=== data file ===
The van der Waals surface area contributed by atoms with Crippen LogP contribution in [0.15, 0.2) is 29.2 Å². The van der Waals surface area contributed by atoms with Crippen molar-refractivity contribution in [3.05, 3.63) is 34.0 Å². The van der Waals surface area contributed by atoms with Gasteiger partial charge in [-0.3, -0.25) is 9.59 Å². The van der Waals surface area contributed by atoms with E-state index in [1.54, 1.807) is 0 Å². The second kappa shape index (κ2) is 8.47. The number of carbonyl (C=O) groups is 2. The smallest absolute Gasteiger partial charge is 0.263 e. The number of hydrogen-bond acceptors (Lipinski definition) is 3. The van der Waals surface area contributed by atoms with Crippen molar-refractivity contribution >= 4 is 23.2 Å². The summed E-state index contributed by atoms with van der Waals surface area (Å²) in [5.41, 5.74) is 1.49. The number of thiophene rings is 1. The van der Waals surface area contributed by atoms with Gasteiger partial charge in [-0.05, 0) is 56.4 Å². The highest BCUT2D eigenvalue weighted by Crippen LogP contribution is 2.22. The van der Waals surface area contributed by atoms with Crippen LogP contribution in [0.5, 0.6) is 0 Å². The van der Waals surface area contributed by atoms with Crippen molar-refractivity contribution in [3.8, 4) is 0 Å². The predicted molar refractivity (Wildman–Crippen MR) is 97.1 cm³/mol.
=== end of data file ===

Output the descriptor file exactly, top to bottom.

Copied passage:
The van der Waals surface area contributed by atoms with Crippen LogP contribution in [0.15, 0.2) is 29.2 Å². The van der Waals surface area contributed by atoms with Crippen molar-refractivity contribution in [3.05, 3.63) is 34.0 Å². The van der Waals surface area contributed by atoms with Gasteiger partial charge in [-0.3, -0.25) is 9.59 Å². The van der Waals surface area contributed by atoms with E-state index in [1.54, 1.807) is 0 Å². The second kappa shape index (κ2) is 8.47. The number of carbonyl (C=O) groups is 2. The smallest absolute Gasteiger partial charge is 0.263 e. The number of hydrogen-bond acceptors (Lipinski definition) is 3. The van der Waals surface area contributed by atoms with Crippen molar-refractivity contribution >= 4 is 23.2 Å². The summed E-state index contributed by atoms with van der Waals surface area (Å²) in [5.41, 5.74) is 1.49. The number of thiophene rings is 1. The van der Waals surface area contributed by atoms with Gasteiger partial charge in [-0.05, 0) is 56.4 Å². The highest BCUT2D eigenvalue weighted by Crippen LogP contribution is 2.22. The van der Waals surface area contributed by atoms with Crippen LogP contribution in [0.5, 0.6) is 0 Å². The van der Waals surface area contributed by atoms with Crippen molar-refractivity contribution in [3.8, 4) is 0 Å². The predicted molar refractivity (Wildman–Crippen MR) is 97.1 cm³/mol.